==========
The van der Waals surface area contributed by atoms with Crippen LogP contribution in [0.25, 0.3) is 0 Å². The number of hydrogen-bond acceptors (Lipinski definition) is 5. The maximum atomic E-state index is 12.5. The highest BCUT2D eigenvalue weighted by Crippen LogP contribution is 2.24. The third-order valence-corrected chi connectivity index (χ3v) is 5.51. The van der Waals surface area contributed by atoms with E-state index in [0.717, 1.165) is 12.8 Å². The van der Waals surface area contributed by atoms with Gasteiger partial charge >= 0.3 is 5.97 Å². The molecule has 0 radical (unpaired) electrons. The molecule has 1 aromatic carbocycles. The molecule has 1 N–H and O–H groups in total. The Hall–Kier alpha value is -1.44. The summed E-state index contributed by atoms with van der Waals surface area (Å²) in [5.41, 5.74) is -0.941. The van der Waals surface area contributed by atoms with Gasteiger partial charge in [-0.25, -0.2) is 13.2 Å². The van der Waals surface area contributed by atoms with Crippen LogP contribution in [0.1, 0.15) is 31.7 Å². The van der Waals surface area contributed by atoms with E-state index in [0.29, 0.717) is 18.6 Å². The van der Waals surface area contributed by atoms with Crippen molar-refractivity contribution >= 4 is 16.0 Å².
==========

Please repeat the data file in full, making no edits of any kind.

The van der Waals surface area contributed by atoms with Crippen LogP contribution in [0.25, 0.3) is 0 Å². The number of hydrogen-bond acceptors (Lipinski definition) is 5. The maximum atomic E-state index is 12.5. The highest BCUT2D eigenvalue weighted by Crippen LogP contribution is 2.24. The third-order valence-corrected chi connectivity index (χ3v) is 5.51. The van der Waals surface area contributed by atoms with E-state index in [0.717, 1.165) is 12.8 Å². The van der Waals surface area contributed by atoms with Gasteiger partial charge >= 0.3 is 5.97 Å². The molecule has 0 radical (unpaired) electrons. The molecule has 1 aromatic carbocycles. The molecule has 1 N–H and O–H groups in total. The Hall–Kier alpha value is -1.44. The summed E-state index contributed by atoms with van der Waals surface area (Å²) in [5.41, 5.74) is -0.941. The van der Waals surface area contributed by atoms with Gasteiger partial charge in [-0.25, -0.2) is 13.2 Å². The van der Waals surface area contributed by atoms with Crippen LogP contribution in [0.1, 0.15) is 31.7 Å². The van der Waals surface area contributed by atoms with E-state index in [0.29, 0.717) is 18.6 Å². The van der Waals surface area contributed by atoms with Crippen molar-refractivity contribution >= 4 is 16.0 Å².